Dan Krueger has been working in commercial real estate for about 25 years. He said he's never seen the market like it is today.
“In real estate there are certain ups and downs,” said Krueger. “Nothing, nothing like this.”
He's referring to the impact COVID-19 has had on commercial and retail property rentals. Following the stay-at-home orders across the Tri-State that brought much of the real estate market to a halt, activity has been slow to pick up, according to Krueger, who is a property manager for Towne Properties. If there is interest in leasing a property, he said, many times the interest is in a deal 10 to 20 percent below the going rate per square foot before the pandemic.
"Be prepared. Be prepared for the economics of this deal," he said is the heads-up he has heard from brokers in the area. "You might not like it, but what do you do as a landlord?”
“People that are looking for commercial real estate either to lease or to buy are expecting a deal, way more than there might have been pre-COVID,” said Joshua Rothstein, a retail specialist with OnSite Retail Group. He works with property managers and landlords as well as business owners looking to lease space.
“Frankly, property owners, whether they’re looking to lease out or sell, I think that they have acknowledged that they have to be far more flexible than ever before,” Rothstein said.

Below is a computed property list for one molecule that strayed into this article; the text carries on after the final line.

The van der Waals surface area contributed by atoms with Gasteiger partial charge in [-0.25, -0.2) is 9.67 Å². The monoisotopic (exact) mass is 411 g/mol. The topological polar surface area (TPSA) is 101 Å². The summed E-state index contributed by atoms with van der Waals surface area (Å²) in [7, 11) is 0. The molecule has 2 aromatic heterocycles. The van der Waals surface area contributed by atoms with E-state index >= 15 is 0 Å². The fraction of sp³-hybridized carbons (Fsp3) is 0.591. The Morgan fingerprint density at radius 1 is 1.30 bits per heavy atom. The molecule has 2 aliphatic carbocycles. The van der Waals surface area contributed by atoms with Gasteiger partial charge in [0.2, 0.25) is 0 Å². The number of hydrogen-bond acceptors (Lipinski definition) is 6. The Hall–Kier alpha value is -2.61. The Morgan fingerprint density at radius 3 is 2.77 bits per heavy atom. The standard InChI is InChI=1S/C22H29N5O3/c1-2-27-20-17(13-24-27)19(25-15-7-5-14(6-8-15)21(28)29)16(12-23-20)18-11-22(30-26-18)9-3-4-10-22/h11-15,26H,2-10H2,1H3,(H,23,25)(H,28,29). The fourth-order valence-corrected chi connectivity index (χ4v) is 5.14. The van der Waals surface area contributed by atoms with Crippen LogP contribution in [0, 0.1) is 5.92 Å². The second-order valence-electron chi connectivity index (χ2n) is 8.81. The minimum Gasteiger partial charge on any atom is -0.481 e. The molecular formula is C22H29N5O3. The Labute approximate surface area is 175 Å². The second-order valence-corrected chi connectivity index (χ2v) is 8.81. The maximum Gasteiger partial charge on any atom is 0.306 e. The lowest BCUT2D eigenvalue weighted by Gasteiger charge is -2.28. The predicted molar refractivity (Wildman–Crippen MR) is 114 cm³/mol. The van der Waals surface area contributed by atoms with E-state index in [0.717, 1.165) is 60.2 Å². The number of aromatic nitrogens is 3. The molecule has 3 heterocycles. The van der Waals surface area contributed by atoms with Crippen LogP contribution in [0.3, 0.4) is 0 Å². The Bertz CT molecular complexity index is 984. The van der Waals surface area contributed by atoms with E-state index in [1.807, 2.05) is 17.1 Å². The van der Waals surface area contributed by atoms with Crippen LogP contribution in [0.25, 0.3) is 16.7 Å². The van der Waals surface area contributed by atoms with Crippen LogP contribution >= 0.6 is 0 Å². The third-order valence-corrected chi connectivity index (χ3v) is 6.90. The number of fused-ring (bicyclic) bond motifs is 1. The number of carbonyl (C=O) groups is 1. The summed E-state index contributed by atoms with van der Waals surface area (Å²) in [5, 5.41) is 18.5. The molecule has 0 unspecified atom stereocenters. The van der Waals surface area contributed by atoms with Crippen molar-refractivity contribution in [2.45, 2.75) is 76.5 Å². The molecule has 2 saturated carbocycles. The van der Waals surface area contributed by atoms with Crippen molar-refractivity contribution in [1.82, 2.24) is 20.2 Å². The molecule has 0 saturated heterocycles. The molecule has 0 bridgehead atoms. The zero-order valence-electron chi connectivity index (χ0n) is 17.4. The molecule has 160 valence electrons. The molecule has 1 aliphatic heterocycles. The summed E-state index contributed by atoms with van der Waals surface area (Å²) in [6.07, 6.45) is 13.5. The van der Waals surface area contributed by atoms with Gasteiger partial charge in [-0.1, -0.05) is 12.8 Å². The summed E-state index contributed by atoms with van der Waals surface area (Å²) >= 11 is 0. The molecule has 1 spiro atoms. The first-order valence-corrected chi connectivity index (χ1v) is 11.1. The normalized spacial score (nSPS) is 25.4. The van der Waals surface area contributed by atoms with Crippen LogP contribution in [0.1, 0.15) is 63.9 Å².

That's because both he and Krueger admit right now is a renter's market.
“It’s a little bit steeper of a dive down because we don’t know what’s going to happen,” said Krueger.
In addition, vacancies are increasing as businesses, like some restaurants and retail stores, are having a difficult time staying afloat without the ability to fill their stores and establishments with customers.
“If the restaurant is 5,000 square feet and you can only fit a fraction of dine-in customers, what am I going to do in the wintertime when these people can’t sit outside?” Rothstein said.
Those are some of the dilemmas some retail and commercial business owners currently face. However, surviving the economic downturn may depend on how nimble and versatile the businesses and property owners can be.
To lure potential renters to vacant properties, Krueger said he will try to include upgrades or make sure properties are move-in ready. He also doesn't underestimate the power of a for sale sign.
“Put the signs out. You know, the little road signs? Put them in the window. Put the banners up so there is no doubt that there is space available,” he said.
The hope is that will get them in the door. If they like what they see, then comes the terms of the lease. Again, it's a renter's market.
"That might mean free rent, too. A lot of tenants are going to ask for that,” Krueger said. “With a reasonable deal, which is a lot less than we would have thought before, most landlords would make the deal and get somebody there.”
Rothstein said property owners may need to look for different kinds of tenants also.
“Instead of seeking out those long-term tenants that are prepared to commit to a five- or ten-year lease, we have to welcome the tenants who are looking for pop-up shops,” he said. “Perhaps mask pop-ups, folks that are making and selling masks or things that are more seasonal."
He also said service providers may be a better fit for some neighborhoods versus retailers.
“You have to be able to be creative with what you’re doing,” said Krueger.